Newly Forming Solar System Has Planets Running Backwards

Feb 15, 2006
Newly Forming Solar System Has Planets Running Backwards
Top view - A huge star-forming region is rotating globally in the direction shown by the white arrow. This large region can give birth to multiple stellar systems. Middle view - A detailed view inside the large star-forming region shows three protostars forming as the region collapses. The collapse process is chaotic and can cause eddies, allowing newly-forming stars to rotate in different directions and at different speeds, as shown by the arrows. Bottom view - One protostellar cloud collapses further into a disk-like structure that rotates counter-clockwise (white arrows) about the newly-formed protostar. In addition, the protostar siphons off material from a second, passing protostellar cloud rotating in the opposite direction. Because of this, the outer part of the disk rotates clockwise (yellow arrows). Eventually, planets will form from the material in this disk, with the outer planets orbiting the star in the opposite direction from the inner planets. Credit: Bill Saxton, NRAO/AUI/NSF

Call it the biggest beltway ever seen. Astronomers have discovered a newly forming solar system with the inner part orbiting in one direction and the outer part orbiting the other way.

Our solar system is a one-way boulevard. All the planets --- from Mercury out to Pluto and even the newly discovered objects beyond --- revolve around the Sun in the same direction. This is because the Sun and planets formed from the same massive, rotating cloud of dust and gas. The motion of that cloud set the motion of the planets.

The fact that a solar system can have planets running in opposite directions is a shocker.

"This is the first time anyone has seen anything like this, and it means that the process of forming planets from such disks is more complex than we previously expected," said Anthony Remijan of the National Radio Astronomy Observatory.

Remijan and his colleague Jan Hollis of NASA Goddard Space Flight Center in Greenbelt, Md., used the National Science Foundation's Very Large Array radio telescope to make the discovery.

Call it one of the largest road construction projects, too. This solar system, about 500 light-years from Earth in the direction of the constellation Ophiuchus, is a work in progress. At its center is a young star. No planets have formed yet and likely won't for millions of years. What Remijan and Hollis saw were two flat and dusty disks rotating around the equatorial plane of the central star in opposite directions.

"The solar system that likely will be formed around this star will include planets orbiting in different directions, unlike our own solar system," Hollis said.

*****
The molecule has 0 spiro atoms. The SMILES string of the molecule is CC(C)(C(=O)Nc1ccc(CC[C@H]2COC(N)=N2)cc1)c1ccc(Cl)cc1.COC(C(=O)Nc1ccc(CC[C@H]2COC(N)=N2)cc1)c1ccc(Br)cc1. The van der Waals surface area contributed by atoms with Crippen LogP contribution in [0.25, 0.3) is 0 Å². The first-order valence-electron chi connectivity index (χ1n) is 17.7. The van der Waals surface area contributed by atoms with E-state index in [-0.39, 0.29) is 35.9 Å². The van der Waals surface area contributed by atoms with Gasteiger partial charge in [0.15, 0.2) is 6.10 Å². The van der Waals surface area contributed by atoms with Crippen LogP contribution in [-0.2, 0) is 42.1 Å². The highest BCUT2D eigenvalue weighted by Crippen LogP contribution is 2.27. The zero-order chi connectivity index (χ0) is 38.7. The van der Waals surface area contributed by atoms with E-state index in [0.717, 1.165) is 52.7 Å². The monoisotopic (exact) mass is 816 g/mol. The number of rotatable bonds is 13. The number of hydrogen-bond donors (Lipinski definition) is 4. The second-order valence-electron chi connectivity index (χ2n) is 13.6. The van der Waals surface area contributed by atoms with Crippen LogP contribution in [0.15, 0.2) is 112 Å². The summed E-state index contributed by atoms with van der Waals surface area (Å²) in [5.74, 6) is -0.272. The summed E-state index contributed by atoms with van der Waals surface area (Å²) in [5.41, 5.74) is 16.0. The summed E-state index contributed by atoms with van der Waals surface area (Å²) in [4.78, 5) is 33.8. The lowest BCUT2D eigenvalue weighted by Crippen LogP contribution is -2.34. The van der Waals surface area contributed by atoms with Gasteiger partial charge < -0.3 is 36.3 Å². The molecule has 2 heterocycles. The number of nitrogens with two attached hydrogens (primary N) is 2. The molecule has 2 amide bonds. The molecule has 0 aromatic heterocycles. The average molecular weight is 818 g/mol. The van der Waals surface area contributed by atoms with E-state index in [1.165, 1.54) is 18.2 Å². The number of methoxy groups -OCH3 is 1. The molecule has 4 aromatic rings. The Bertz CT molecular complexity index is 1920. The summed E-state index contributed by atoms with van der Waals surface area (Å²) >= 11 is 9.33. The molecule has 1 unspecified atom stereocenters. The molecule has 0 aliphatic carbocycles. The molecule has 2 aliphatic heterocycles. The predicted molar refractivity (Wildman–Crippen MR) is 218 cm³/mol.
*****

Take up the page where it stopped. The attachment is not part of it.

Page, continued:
How did this rare scenario come to be?

"We think this system may have gotten material from two clouds instead of one, and the two were rotating in opposite directions," Remijan said.

There is sufficient material to form planets from both parts of the disk, he added. The budding solar system is in a large, star-forming region where chaotic motions and eddies in the gas and dust result in smaller cloudlets that can rotate in different directions.

Remijan and Hollis study star-forming clouds by analyzing radio waves emitted by molecules within the clouds at specific, known frequencies. The motion of the molecules will cause the frequency to shift to a higher or lower frequency, depending on the direction of the motion. This is called a Doppler shift. Actually, it is the same technology that police officers use to nab speeders on a beltway.

The VLA observations of the "beltway" solar system revealed the motion of silicon monoxide (SiO) molecules. These emit radio waves at about 43 GigaHertz (GHz). When Remijan and Hollis compared new VLA measurements of the motion of SiO molecules close to the young star with earlier measurements of other molecules farther away from the protostar, they realized the two were orbiting the star in opposite directions.

This is the first time such a phenomenon has been seen in a disk around a young star. Yet who's to say the arrangement is uncommon? As astronomers find more and more extra-solar planets (over a hundred so far and counting), they are realizing that solar systems come in many shapes and sizes.

A paper describing this result will appear in the April 1 edition of the Astrophysical Journal.

The VLA comprises 27 radio antennas spread out across 36 kilometers in a Y formation outside of Socorro, N.M. This is the site featured in the movie Contact. The National Radio Astronomy Observatory operates the facility.

Source: NASA Goddard Space Center (by Jim Wilson)

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